Wednesday afternoons were Sports Days to help keep us fit and I chose Sailing in Corsairs on the Swan River (mainly because the Corporal who I was working with was also Sailing and I enjoyed the water), others played Football, Rugby, Cricket etc.

I was lucky and had been posted back to my hometown after being away for approx. 9 months during my various training. What I found was that my significant girlfriend had moved on, a lot of friends and groups of friends had moved on and I was now a representative of the Military which wasn’t liked by the public and I found that I was shunned (I wasn’t spat on or had things thrown at me like others, luckily).

During this time the Whitlam Labor Government won the general election. There were stories of Nasho Conscripts who had just started their training in the Eastern States Camps just walking of the Training Bases because the Labor Party had promised to stop conscription.



After the Labor Government win and the withdrawal from Vietnam the Government (Army) tried to keep the existing Nasho’s in to make an orderly transition instead of a sudden stop. Various things were offered and promised to people to finish their time but my employer had not been able to successfully get someone to stay in my job and was asking me to come back. Tradesman’s wages were better than Army pay and I was increasingly getting the impression that I was wasting my time in the Army.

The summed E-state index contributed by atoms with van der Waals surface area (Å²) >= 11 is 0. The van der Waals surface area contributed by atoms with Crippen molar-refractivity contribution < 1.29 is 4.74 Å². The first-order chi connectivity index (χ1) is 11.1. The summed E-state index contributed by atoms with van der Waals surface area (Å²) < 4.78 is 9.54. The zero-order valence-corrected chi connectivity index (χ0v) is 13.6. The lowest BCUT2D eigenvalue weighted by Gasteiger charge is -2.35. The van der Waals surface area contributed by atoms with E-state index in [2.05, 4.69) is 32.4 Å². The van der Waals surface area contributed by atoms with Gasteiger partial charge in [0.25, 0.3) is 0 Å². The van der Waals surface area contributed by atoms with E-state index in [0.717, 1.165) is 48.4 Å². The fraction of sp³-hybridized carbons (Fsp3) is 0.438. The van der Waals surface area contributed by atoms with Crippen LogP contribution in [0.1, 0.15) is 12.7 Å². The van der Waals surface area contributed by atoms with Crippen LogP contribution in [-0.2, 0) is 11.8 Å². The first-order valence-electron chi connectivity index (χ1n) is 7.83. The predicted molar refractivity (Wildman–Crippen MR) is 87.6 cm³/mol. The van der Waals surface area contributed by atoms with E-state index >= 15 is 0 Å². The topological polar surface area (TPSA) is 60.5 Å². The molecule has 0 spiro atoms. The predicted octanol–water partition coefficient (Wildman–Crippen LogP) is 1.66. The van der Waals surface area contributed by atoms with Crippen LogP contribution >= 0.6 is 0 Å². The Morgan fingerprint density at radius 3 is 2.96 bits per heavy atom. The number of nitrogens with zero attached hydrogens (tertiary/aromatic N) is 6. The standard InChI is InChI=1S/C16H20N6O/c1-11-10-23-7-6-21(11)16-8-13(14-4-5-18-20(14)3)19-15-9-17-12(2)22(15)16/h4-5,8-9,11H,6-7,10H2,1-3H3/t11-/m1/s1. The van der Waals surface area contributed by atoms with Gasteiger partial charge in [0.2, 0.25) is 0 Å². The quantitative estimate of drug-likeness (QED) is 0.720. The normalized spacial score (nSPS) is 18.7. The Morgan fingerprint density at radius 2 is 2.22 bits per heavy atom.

I was discharged and went back to civilian life. I wasn’t interested in applying for the Nasho Medal when it came out but eventually my son who had joined the CMF wanted me to get it and the Military Medal that he said I was entitled to. Anyway, I eventually agreed (about 10 years ago) to him applying for them and gave him a copy of my discharge papers and Army Number so he could apply for the medals on my behalf.

Eventually notification and the National Service Medal came but imagine both our surprises when the Military Medal was declined because I had been discharged on the grounds of exceptional hardship even though conscription ended in December 1972 when the Whitlam Labor Government was elected, I was discharged in February 1973.

I didn’t know about the White Card until I read an ad in the local paper to join Nasho Fair Go about 5 or 6 months ago, apparently it has been available for about 3 years.

So, the discrimination continues. Maybe we do need a good lawyer and a class action as suggested by George B.

PTE   (RAAMC) 1972/73